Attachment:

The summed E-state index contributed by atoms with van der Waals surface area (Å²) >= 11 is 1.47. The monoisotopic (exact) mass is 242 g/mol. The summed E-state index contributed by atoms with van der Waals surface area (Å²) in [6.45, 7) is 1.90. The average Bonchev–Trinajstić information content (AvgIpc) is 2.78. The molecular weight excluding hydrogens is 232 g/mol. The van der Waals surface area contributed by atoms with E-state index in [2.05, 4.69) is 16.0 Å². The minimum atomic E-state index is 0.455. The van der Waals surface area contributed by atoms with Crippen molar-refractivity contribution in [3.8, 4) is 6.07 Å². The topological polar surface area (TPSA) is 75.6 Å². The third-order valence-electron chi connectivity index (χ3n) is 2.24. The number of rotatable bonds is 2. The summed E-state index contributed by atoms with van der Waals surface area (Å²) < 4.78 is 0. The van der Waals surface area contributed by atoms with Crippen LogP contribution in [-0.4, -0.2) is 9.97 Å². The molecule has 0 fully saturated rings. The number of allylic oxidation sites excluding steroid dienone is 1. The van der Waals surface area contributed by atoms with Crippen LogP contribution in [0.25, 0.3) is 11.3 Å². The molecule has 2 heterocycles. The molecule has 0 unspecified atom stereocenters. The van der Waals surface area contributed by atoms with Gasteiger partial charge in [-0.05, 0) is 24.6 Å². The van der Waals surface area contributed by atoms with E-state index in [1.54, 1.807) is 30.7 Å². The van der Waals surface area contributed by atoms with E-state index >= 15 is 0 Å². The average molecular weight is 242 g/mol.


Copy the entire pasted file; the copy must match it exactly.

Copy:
The summed E-state index contributed by atoms with van der Waals surface area (Å²) >= 11 is 1.47. The monoisotopic (exact) mass is 242 g/mol. The summed E-state index contributed by atoms with van der Waals surface area (Å²) in [6.45, 7) is 1.90. The average Bonchev–Trinajstić information content (AvgIpc) is 2.78. The molecular weight excluding hydrogens is 232 g/mol. The van der Waals surface area contributed by atoms with E-state index in [2.05, 4.69) is 16.0 Å². The minimum atomic E-state index is 0.455. The van der Waals surface area contributed by atoms with Crippen molar-refractivity contribution in [3.8, 4) is 6.07 Å². The topological polar surface area (TPSA) is 75.6 Å². The third-order valence-electron chi connectivity index (χ3n) is 2.24. The number of rotatable bonds is 2. The summed E-state index contributed by atoms with van der Waals surface area (Å²) < 4.78 is 0. The van der Waals surface area contributed by atoms with Crippen LogP contribution in [-0.4, -0.2) is 9.97 Å². The molecule has 0 fully saturated rings. The number of allylic oxidation sites excluding steroid dienone is 1. The van der Waals surface area contributed by atoms with Crippen LogP contribution in [0.25, 0.3) is 11.3 Å². The molecule has 2 heterocycles. The molecule has 0 unspecified atom stereocenters. The van der Waals surface area contributed by atoms with Gasteiger partial charge in [-0.05, 0) is 24.6 Å². The van der Waals surface area contributed by atoms with E-state index in [1.54, 1.807) is 30.7 Å². The van der Waals surface area contributed by atoms with E-state index >= 15 is 0 Å². The average molecular weight is 242 g/mol.